Respected and influential government cybersecurity veteran Jeanette Manfra announced this month that she is leaving her position at DHS to join Google as its global director of security and compliance as part of a new security team at Google Cloud. At Google, Manfra, who currently holds the title of Assistant Director for Cybersecurity for the Office of Cybersecurity and Communications at DHS’ Cybersecurity and Infrastructure Security Agency, will spearhead an “Office of the CISO” initiative at Google Cloud to help customers improve their security postures.
Manfra’s departure is just the latest in a string of high-profile departures from the ranks of well-regarded cybersecurity experts from the federal government. Google recruited at least two other prominent government cybersecurity officials to join its ranks. Kate Charlet, who served as acting Deputy Assistant Secretary of Defense for Cyber Policy at the Department of Defense, left in 2017 and is now Director of Data Governance at Google. Daniel Pietro, who was Director for Cybersecurity Policy on the staff of the National Security Council, left his role in 2017 to work at Google as an executive for Public Sector Cloud at Google.
In 2018, the Trump administration eliminated the top White House cybersecurity role when then-national security advisor John Bolton cut the cybersecurity coordinator role at the National Security Council prompting, Rob Joyce, the first coordinator, to return to the NSA. Tom Bossert, another highly regarded cybersecurity official, left his position as White House Cybersecurity Advisor, reportedly pushed out by Bolton.
Joe Schatz resigned as White House CISO in August 2019 to join technology consulting firm TechCentrics. In October 2019, Dimitrios Vastakis, Branch Chief of the White House Computer Network Defense and staff member of Office of the Chief Information Security Officer (OCISO) at the White House released a scathing resignation memo saying that OCISO staff are “systematically being targeted for removal from the Office of the Administration (OA) through various means.”
Brain drain hampers security efforts
Vastakis said in the last paragraph of that memo that given the turmoil among cybersecurity personnel in the White House “I foresee the White House is posturing itself to be electronically compromised once again” in a reference to a 2014 breach of White House systems by Russia. “Allowing for a large portion of institutional knowledge to concurrently walk right out the front door seems contrary to the best interests of the mission and the organization as a whole.”
As the number of departures from the administration’s ranks suggest, a lot of institutional cybersecurity knowledge has walked out the government’s front door. Manfra’s impending departure sparked concerns among cybersecurity professionals as just the latest evidence that the ranks of much-needed information security professionals across the government are growing perilously small.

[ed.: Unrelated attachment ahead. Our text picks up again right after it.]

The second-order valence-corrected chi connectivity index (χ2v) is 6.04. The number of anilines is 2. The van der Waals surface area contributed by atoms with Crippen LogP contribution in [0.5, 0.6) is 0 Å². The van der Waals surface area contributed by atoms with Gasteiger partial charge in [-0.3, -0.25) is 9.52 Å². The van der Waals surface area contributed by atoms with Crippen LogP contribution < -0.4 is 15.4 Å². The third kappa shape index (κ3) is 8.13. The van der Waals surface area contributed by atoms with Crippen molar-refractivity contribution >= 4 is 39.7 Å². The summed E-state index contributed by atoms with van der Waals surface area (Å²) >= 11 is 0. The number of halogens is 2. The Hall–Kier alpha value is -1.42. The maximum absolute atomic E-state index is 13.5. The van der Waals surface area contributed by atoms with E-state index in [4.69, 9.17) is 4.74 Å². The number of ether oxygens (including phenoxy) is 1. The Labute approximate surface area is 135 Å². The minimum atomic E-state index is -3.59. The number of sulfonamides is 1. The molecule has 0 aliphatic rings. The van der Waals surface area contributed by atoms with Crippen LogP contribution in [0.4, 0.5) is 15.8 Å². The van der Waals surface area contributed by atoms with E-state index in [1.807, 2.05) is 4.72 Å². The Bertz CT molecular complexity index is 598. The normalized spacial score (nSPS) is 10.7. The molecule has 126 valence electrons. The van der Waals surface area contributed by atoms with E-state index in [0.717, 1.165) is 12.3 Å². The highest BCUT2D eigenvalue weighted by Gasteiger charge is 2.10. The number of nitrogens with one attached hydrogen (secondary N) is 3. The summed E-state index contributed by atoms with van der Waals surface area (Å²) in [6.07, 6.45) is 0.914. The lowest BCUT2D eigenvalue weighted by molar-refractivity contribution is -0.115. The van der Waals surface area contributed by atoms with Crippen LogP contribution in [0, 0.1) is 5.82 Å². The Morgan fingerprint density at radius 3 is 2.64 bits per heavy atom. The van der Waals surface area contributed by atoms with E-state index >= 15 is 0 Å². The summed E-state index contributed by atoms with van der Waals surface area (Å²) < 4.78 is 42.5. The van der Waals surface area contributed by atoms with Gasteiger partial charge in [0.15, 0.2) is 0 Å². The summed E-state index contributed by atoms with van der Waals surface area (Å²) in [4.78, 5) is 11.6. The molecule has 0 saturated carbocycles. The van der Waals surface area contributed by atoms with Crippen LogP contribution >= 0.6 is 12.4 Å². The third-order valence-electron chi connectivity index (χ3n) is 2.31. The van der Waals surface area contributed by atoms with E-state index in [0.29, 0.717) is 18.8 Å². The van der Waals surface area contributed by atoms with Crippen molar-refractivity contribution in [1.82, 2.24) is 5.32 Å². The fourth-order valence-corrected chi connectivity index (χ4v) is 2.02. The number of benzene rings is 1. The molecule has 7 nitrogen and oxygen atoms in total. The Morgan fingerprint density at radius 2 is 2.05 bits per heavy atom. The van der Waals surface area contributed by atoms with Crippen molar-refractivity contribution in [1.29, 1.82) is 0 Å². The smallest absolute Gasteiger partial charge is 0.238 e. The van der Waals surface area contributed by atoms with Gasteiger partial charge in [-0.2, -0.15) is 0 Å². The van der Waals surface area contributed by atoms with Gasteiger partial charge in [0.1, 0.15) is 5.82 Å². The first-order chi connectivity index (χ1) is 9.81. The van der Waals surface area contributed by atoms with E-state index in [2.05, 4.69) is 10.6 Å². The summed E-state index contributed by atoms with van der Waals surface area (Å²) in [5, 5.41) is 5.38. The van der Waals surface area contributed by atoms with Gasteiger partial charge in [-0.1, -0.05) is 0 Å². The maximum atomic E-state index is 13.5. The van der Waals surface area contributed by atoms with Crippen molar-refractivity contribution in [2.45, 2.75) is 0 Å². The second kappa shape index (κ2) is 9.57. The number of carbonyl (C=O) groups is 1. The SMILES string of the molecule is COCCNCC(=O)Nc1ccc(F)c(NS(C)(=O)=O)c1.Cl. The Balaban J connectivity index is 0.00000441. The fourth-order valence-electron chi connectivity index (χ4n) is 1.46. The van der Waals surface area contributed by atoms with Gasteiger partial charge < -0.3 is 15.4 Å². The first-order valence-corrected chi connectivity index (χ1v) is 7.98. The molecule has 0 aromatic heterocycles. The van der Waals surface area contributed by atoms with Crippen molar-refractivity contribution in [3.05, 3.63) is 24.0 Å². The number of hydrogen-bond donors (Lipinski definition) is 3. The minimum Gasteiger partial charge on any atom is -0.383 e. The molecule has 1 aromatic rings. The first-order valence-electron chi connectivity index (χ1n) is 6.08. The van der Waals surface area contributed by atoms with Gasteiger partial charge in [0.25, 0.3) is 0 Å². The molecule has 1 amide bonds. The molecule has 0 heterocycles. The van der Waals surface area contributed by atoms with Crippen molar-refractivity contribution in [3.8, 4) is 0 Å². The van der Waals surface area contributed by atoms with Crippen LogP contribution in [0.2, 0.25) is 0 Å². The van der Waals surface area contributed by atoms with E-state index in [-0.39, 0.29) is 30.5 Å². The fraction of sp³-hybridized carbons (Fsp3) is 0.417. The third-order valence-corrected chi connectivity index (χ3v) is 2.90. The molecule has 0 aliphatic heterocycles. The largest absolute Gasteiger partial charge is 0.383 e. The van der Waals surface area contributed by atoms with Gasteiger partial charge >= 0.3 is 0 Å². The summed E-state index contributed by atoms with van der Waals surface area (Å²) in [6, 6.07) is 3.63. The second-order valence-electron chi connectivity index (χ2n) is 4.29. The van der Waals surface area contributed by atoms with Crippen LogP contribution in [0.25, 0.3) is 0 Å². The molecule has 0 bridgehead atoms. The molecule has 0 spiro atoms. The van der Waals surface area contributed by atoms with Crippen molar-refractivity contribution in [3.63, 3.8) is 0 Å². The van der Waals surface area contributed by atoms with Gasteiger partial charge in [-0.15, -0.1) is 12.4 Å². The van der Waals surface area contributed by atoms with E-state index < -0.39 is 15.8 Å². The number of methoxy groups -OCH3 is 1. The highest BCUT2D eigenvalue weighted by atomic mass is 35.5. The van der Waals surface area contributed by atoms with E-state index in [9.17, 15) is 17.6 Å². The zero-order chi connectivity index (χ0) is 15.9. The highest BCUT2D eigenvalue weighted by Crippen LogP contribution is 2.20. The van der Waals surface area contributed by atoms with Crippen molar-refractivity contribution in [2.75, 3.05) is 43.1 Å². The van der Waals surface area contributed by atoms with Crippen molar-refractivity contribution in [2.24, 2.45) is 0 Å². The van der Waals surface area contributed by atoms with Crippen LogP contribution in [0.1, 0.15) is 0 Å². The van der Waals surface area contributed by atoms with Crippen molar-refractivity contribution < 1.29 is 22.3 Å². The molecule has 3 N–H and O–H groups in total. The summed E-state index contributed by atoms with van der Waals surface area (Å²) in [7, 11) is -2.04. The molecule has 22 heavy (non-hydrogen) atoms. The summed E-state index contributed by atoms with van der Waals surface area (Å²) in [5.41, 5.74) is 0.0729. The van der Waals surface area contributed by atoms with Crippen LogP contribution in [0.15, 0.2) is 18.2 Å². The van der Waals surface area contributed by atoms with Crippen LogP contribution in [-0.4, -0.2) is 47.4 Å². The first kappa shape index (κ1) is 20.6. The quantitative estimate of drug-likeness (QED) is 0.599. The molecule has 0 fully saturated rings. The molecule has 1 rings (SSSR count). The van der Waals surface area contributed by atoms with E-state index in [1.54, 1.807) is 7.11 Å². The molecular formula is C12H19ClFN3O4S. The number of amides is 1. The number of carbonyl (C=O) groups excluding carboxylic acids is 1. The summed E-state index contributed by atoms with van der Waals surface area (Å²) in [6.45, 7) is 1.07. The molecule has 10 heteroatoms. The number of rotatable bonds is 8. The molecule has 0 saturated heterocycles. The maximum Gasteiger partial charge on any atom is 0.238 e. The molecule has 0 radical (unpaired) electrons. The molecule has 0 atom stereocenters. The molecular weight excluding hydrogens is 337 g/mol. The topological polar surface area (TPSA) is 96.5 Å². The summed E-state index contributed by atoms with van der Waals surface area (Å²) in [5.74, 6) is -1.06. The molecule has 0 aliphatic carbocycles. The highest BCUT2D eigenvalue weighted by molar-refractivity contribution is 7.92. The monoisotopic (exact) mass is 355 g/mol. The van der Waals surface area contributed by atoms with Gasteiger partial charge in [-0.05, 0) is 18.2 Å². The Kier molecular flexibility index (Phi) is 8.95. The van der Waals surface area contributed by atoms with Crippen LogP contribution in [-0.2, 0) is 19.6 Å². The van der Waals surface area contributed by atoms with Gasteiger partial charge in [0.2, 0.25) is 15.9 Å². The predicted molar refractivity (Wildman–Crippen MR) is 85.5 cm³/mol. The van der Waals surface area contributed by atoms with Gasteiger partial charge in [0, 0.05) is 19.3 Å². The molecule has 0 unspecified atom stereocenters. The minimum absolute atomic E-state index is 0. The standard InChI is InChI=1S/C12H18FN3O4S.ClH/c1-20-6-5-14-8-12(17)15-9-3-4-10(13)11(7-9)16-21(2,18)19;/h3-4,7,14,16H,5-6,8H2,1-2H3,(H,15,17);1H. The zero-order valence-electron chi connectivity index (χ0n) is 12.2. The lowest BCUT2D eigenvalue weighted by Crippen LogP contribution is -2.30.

Upon news of Manfra’s departure, Alex Stamos, former CSO of Facebook and currently at Stanford University’s Center for International Security and Cooperation, said in a tweet “Manfra is one of the handful of people in the US government you can thank for any movement being made on election security.” He added in a follow-up tweet “The NSC cyber function was gutted, and in the meantime there is a handful of assistant/under/deputy secretaries/directors in DHS, FBI, NSA and DNI who have McGyvered together some kind of response.”
Churn impacts recruitment, retention
Given these signals from the upper echelons of the government, the question arises whether churn among cybersecurity specialists will further exacerbate the chronic inability for federal agencies to hire the cybersecurity talent they need and protect the government and nation’s digital systems. As the acting director of OPM Beth Cobert said in 2016, “…federal agencies’ lack of cybersecurity and IT talent is a major resource constraint that impacts their ability to protect information and assets.”
“Hiring and retaining cybersecurity professionals is difficult for the federal government under normal circumstances, because supply remains low and demand high across our entire economy,” Michael Daniel, the former special assistant to the president and cybersecurity coordinator at the White House and now president and CEO of the Cyber Threat Alliance, tells CSO.
“In fact, the main reason cybersecurity professionals work for the government versus the private sector is for the mission and the sense of accomplishment. Anything that weakens those factors will negatively affect recruitment and retention,” Daniel adds.
Despite what appears to be an inhospitable environment for information security specialists, the Trump administration has taken several steps to address the years-long chronic problem the government has in recruiting cybersecurity talent. In May, Donald Trump signed an executive order that addresses the shortage of qualified employees for cybersecurity jobs and lays out a number of steps to recruit more cybersecurity professionals into the federal government.
Yet there can be little doubt that the federal government’s efforts to adequately staff up in the cybersecurity arena are hampered by the ongoing exodus of cybersecurity personnel, particularly at the highest levels. “Although not limited to cybersecurity professions, perceptions about churn at the top and inconsistent policy toward our key adversaries in cyberspace undoubtedly reduce the federal government’s ability to recruit cybersecurity professionals,” Daniel said. “In this situation, organizations like the Cybersecurity and Infrastructure Security Agency (CISA) within DHS deserve a lot of credit for making progress on certain issues despite the lack of prioritization from the White House.”